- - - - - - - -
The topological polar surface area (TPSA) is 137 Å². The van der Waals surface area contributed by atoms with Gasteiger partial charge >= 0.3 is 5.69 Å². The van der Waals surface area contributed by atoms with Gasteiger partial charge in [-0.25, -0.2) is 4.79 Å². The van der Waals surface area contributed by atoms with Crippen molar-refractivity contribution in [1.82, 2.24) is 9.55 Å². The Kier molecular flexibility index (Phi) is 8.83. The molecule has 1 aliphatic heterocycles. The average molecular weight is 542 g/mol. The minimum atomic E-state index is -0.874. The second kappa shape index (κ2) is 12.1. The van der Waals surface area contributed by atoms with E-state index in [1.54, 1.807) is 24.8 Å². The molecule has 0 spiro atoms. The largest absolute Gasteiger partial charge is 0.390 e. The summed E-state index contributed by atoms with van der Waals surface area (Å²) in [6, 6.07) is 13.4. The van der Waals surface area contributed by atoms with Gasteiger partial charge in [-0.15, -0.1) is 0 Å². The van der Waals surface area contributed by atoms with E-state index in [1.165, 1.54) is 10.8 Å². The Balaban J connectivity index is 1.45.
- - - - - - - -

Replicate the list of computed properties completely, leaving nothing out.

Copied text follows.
The topological polar surface area (TPSA) is 137 Å². The van der Waals surface area contributed by atoms with Gasteiger partial charge >= 0.3 is 5.69 Å². The van der Waals surface area contributed by atoms with Gasteiger partial charge in [-0.25, -0.2) is 4.79 Å². The van der Waals surface area contributed by atoms with Crippen molar-refractivity contribution in [1.82, 2.24) is 9.55 Å². The Kier molecular flexibility index (Phi) is 8.83. The molecule has 1 aliphatic heterocycles. The average molecular weight is 542 g/mol. The minimum atomic E-state index is -0.874. The second kappa shape index (κ2) is 12.1. The van der Waals surface area contributed by atoms with E-state index in [1.54, 1.807) is 24.8 Å². The molecule has 0 spiro atoms. The largest absolute Gasteiger partial charge is 0.390 e. The summed E-state index contributed by atoms with van der Waals surface area (Å²) in [6, 6.07) is 13.4. The van der Waals surface area contributed by atoms with Gasteiger partial charge in [-0.15, -0.1) is 0 Å². The van der Waals surface area contributed by atoms with E-state index in [1.165, 1.54) is 10.8 Å². The Balaban J connectivity index is 1.45.